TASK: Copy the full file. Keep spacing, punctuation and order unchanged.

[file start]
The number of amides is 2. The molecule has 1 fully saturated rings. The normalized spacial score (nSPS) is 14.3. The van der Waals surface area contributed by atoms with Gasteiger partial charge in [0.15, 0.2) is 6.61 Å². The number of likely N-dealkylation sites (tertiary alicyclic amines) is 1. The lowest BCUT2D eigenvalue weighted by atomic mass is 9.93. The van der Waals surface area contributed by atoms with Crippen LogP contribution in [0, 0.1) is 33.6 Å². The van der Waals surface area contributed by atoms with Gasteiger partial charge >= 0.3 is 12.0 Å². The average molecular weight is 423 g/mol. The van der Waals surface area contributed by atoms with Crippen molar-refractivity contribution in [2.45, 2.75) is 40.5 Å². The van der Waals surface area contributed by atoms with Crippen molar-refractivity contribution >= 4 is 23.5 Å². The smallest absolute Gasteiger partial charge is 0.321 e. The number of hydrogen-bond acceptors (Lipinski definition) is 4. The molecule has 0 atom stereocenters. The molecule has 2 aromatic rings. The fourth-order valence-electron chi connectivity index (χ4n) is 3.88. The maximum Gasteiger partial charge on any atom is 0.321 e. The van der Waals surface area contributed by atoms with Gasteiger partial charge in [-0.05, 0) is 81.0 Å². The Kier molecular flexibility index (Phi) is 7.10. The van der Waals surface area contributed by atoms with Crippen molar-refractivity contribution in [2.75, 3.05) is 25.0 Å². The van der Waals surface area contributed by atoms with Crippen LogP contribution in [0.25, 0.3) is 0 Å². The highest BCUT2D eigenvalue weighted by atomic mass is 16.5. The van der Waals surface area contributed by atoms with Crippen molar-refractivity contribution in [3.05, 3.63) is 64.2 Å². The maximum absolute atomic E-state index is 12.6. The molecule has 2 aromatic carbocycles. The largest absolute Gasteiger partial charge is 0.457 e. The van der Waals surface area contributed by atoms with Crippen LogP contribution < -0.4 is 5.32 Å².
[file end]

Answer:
The number of amides is 2. The molecule has 1 fully saturated rings. The normalized spacial score (nSPS) is 14.3. The van der Waals surface area contributed by atoms with Gasteiger partial charge in [0.15, 0.2) is 6.61 Å². The number of likely N-dealkylation sites (tertiary alicyclic amines) is 1. The lowest BCUT2D eigenvalue weighted by atomic mass is 9.93. The van der Waals surface area contributed by atoms with Crippen LogP contribution in [0, 0.1) is 33.6 Å². The van der Waals surface area contributed by atoms with Gasteiger partial charge >= 0.3 is 12.0 Å². The average molecular weight is 423 g/mol. The van der Waals surface area contributed by atoms with Crippen molar-refractivity contribution in [2.45, 2.75) is 40.5 Å². The van der Waals surface area contributed by atoms with Crippen molar-refractivity contribution >= 4 is 23.5 Å². The smallest absolute Gasteiger partial charge is 0.321 e. The number of hydrogen-bond acceptors (Lipinski definition) is 4. The molecule has 0 atom stereocenters. The molecule has 2 aromatic rings. The fourth-order valence-electron chi connectivity index (χ4n) is 3.88. The maximum Gasteiger partial charge on any atom is 0.321 e. The van der Waals surface area contributed by atoms with Gasteiger partial charge in [-0.05, 0) is 81.0 Å². The Kier molecular flexibility index (Phi) is 7.10. The van der Waals surface area contributed by atoms with Crippen molar-refractivity contribution in [2.75, 3.05) is 25.0 Å². The van der Waals surface area contributed by atoms with Crippen LogP contribution in [0.25, 0.3) is 0 Å². The highest BCUT2D eigenvalue weighted by atomic mass is 16.5. The van der Waals surface area contributed by atoms with Crippen molar-refractivity contribution in [3.05, 3.63) is 64.2 Å². The maximum absolute atomic E-state index is 12.6. The molecule has 2 aromatic carbocycles. The largest absolute Gasteiger partial charge is 0.457 e. The van der Waals surface area contributed by atoms with Crippen LogP contribution < -0.4 is 5.32 Å².